You can do this whether you support Jill Stein, Donald Trump, Hillary Clinton, or someone else, to verify how many votes your candidate got. Everyone should be interested in fair elections. Have fun!

Comments

    0 of 8192 characters used
    Post Comment

    No comments yet.

    working

    This website uses cookies

    As a user in the EEA, your approval is needed on a few things. To provide a better website experience, soapboxie.com uses cookies (and other similar technologies) and may collect, process, and share personal data. Please choose which areas of our service you consent to our doing so.

    For more information on managing or withdrawing consents and how we handle data, visit our Privacy Policy at: https://soapboxie.com/privacy-policy#gdpr

    Show Details
    Necessary
    HubPages Device IDThis is used to identify particular browsers or devices when the access the service, and is used for security reasons.
    LoginThis is necessary to sign in to the HubPages Service.
    Google RecaptchaThis is used to prevent bots and spam. (Privacy Policy)
    AkismetThis is used to detect comment spam. (Privacy Policy)
    HubPages Google AnalyticsThis is used to provide data on traffic to our website, all personally identifyable data is anonymized. (Privacy Policy)
    HubPages Traffic PixelThis is used to collect data on traffic to articles and other pages on our site. Unless you are signed in to a HubPages account, all personally identifiable information is anonymized.
    Amazon Web ServicesThis is a cloud services platform that we used to host our service. (Privacy Policy)
    CloudflareThis is a cloud CDN service that we use to efficiently deliver files required for our service to operate such as javascript, cascading style sheets, images, and videos. (Privacy Policy)
    Google Hosted LibrariesJavascript software libraries such as jQuery are loaded at endpoints on the googleapis.com or gstatic.com domains, for performance and efficiency reasons. (Privacy Policy)
    Features
    Google Custom SearchThis is feature allows you to search the site. (Privacy Policy)
    Google MapsSome articles have Google Maps embedded in them. (Privacy Policy)
    Google ChartsThis is used to display charts and graphs on articles and the author center. (Privacy Policy)
    Google AdSense Host APIThis service allows you to sign up for or associate a Google AdSense account with HubPages, so that you can earn money from ads on your articles. No data is shared unless you engage with this feature. (Privacy Policy)
    Google YouTubeSome articles have YouTube videos embedded in them. (Privacy Policy)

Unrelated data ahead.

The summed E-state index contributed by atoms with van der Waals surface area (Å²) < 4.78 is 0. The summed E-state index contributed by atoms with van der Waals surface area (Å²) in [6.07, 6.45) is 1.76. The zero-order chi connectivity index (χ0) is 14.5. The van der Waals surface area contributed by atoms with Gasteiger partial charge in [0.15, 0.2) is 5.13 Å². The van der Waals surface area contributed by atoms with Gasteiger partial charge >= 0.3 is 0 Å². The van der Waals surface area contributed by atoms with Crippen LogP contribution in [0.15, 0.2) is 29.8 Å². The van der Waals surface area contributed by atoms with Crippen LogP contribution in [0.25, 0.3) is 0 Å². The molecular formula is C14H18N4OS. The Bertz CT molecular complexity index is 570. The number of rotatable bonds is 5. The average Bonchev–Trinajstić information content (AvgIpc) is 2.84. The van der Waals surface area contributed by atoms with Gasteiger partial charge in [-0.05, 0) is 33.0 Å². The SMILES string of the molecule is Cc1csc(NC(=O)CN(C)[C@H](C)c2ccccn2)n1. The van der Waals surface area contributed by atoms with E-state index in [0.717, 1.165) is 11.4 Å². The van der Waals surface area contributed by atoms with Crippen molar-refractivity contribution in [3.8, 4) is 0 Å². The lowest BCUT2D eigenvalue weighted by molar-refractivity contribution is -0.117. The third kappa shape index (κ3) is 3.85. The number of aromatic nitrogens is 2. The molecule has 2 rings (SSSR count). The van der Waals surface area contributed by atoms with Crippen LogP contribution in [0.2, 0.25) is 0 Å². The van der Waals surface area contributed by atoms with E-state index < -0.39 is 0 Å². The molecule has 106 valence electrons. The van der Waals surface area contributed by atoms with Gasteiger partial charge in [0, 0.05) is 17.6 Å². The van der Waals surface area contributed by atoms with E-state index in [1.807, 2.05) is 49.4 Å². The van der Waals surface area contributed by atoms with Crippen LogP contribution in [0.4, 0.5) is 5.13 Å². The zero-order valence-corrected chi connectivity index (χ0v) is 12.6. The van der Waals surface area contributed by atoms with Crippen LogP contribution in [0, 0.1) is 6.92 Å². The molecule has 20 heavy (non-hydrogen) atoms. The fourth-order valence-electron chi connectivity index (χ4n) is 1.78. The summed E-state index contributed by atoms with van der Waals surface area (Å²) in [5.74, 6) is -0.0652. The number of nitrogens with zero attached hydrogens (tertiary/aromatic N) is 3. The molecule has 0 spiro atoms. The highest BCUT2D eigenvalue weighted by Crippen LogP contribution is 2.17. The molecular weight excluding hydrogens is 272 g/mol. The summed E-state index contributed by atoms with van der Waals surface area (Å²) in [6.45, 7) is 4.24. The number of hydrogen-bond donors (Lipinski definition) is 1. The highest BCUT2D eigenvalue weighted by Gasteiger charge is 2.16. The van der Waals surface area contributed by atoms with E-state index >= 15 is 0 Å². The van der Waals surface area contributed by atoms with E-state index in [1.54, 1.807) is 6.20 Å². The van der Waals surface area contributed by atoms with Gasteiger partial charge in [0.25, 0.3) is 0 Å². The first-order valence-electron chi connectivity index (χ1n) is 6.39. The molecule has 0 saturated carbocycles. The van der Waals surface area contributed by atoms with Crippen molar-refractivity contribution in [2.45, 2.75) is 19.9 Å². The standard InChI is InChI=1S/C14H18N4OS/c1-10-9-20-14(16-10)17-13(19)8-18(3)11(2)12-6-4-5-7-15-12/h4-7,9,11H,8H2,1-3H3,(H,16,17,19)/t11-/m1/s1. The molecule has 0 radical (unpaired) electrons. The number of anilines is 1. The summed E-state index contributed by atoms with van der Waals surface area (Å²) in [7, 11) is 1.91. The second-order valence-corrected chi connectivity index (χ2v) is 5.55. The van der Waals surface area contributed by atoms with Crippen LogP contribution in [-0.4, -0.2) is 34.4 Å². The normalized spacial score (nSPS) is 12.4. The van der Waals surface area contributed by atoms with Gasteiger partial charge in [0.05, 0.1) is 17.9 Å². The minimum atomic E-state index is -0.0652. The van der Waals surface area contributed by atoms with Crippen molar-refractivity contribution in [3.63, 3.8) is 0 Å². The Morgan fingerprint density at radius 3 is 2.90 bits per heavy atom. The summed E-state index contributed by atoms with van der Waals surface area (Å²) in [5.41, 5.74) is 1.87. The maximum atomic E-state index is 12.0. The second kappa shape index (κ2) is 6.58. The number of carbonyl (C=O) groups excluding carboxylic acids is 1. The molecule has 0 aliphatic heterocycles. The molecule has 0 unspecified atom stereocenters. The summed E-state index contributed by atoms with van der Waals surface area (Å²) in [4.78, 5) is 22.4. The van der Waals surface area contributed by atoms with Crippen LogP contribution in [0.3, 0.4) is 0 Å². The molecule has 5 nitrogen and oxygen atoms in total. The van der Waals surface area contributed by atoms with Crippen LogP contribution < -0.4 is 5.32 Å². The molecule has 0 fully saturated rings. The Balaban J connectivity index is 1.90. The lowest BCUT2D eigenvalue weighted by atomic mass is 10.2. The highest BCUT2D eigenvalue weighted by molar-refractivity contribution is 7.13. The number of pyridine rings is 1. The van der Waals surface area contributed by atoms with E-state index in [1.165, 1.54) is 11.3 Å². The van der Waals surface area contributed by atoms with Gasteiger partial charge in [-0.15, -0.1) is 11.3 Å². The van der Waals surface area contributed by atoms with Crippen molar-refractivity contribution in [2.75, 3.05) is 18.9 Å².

VimeoSome articles have Vimeo videos embedded in them. (Privacy Policy)
    PaypalThis is used for a registered author who enrolls in the HubPages Earnings program and requests to be paid via PayPal. No data is shared with Paypal unless you engage with this feature. (Privacy Policy)
    Facebook LoginYou can use this to streamline signing up for, or signing in to your Hubpages account. No data is shared with Facebook unless you engage with this feature. (Privacy Policy)
    MavenThis supports the Maven widget and search functionality. (Privacy Policy)
    Marketing
    Google AdSenseThis is an ad network. (Privacy Policy)
    Google DoubleClickGoogle provides ad serving technology and runs an ad network. (Privacy Policy)
    Index ExchangeThis is an ad network. (Privacy Policy)
    SovrnThis is an ad network. (Privacy Policy)
    Facebook AdsThis is an ad network. (Privacy Policy)
    Amazon Unified Ad MarketplaceThis is an ad network. (Privacy Policy)
    AppNexusThis is an ad network. (Privacy Policy)
    OpenxThis is an ad network. (Privacy Policy)
    Rubicon ProjectThis is an ad network. (Privacy Policy)
    TripleLiftThis is an ad network. (Privacy Policy)
    Say MediaWe partner with Say Media to deliver ad campaigns on our sites. (Privacy Policy)
    Remarketing PixelsWe may use remarketing pixels from advertising networks such as Google AdWords, Bing Ads, and Facebook in order to advertise the HubPages Service to people that have visited our sites.
    Conversion Tracking PixelsWe may use conversion tracking pixels from advertising networks such as Google AdWords, Bing Ads, and Facebook in order to identify when an advertisement has successfully resulted in the desired action, such as signing up for the HubPages Service or publishing an article on the HubPages Service.
    Statistics
    Author Google AnalyticsThis is used to provide traffic data and reports to the authors of articles on the HubPages Service. (Privacy Policy)
    ComscoreComScore is a media measurement and analytics company providing marketing data and analytics to enterprises, media and advertising agencies, and publishers. Non-consent will result in ComScore only processing obfuscated personal data. (Privacy Policy)
    Amazon Tracking PixelSome articles display amazon products as part of the Amazon Affiliate program, this pixel provides traffic statistics for those products (Privacy Policy)